Featured Image Credit: SeaWorld
By Emily Persico
Liya, a polar bear at SeaWorld Australia, became a proud mother of her cub on April 26th, 2017. Now, just two months later, her young fluffball is taking its first wobbly steps!
“It is an exciting time for our team as we begin to get a first glimpse into the cub’s personality with the little one starting to interact with mum Liya outside of feeding and sleeping,” said SeaWorld’s Director of Marine Sciences Trevor Young.
Liya is expected to reveal her youngin’ this September, and SeaWorld staffers have been busy cub-proofing the enclosure for their emergence from the den. They’ve filled in dangerously deep pools and provided environmental enrichment for the young cub to play with.
Polar bears are on the IUCN Red List with just 20,000 to 25,000 individuals remaining. Their number one threat is the large and looming climate change, which has already begun to melt away their homes. Scientists have acknowledged that conservation of polar bears is exceedingly difficult because little is known about their ecology.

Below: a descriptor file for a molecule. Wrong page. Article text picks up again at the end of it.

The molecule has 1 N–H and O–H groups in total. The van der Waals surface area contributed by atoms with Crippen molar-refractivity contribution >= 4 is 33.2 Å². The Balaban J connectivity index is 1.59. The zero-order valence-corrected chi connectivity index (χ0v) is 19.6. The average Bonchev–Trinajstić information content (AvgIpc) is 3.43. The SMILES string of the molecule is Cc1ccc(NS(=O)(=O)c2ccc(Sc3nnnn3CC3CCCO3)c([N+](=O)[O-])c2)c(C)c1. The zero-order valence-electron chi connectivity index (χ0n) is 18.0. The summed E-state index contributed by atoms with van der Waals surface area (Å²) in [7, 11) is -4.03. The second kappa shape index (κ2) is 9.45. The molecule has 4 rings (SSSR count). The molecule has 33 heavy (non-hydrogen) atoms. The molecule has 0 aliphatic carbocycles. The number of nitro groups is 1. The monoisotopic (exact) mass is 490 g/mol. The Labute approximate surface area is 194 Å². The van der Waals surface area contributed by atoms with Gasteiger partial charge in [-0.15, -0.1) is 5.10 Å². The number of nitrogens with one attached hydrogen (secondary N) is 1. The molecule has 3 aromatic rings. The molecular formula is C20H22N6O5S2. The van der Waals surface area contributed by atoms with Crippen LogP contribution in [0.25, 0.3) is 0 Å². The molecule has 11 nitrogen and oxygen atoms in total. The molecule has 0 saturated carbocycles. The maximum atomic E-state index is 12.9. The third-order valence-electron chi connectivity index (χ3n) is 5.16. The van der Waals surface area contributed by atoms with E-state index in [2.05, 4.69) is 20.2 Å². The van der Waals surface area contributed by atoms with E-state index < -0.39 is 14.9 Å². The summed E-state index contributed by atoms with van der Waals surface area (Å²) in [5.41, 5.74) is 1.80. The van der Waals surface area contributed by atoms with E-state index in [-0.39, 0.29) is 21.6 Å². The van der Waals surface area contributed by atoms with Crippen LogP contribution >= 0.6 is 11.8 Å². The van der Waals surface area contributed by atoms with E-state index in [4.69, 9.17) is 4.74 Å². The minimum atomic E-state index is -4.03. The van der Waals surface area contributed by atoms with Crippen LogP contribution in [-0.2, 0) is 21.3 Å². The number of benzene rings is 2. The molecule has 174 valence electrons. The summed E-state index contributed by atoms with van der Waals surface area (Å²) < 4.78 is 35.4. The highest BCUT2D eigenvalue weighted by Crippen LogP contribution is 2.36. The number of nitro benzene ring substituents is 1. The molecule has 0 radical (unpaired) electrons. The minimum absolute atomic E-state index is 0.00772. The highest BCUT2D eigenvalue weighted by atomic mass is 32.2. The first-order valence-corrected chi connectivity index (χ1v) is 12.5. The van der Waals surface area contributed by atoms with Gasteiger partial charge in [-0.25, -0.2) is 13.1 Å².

SeaWorld hopes to change this. With research being done by scientists all over, SeaWorld’s polar bear exhibits remain a sanctuary and ambassador for polar bears in the wild.
“Two of our polar bears, Hudson and Nelson, were left orphaned as cubs after their mother was shot by government rangers when she came into an Inuit village trying to find food,” explained a SeaWorld staffer in a comment on Facebook. “The Quebec government selected us to house these bears based on our professionalism, exhibit size, and our established animal enrichment programs.”
“This gorgeous cub will be spreading word of polar bear conservation with every wibbly wobbly step.”
To get cub updates, visit SeaWorld’s Facebook.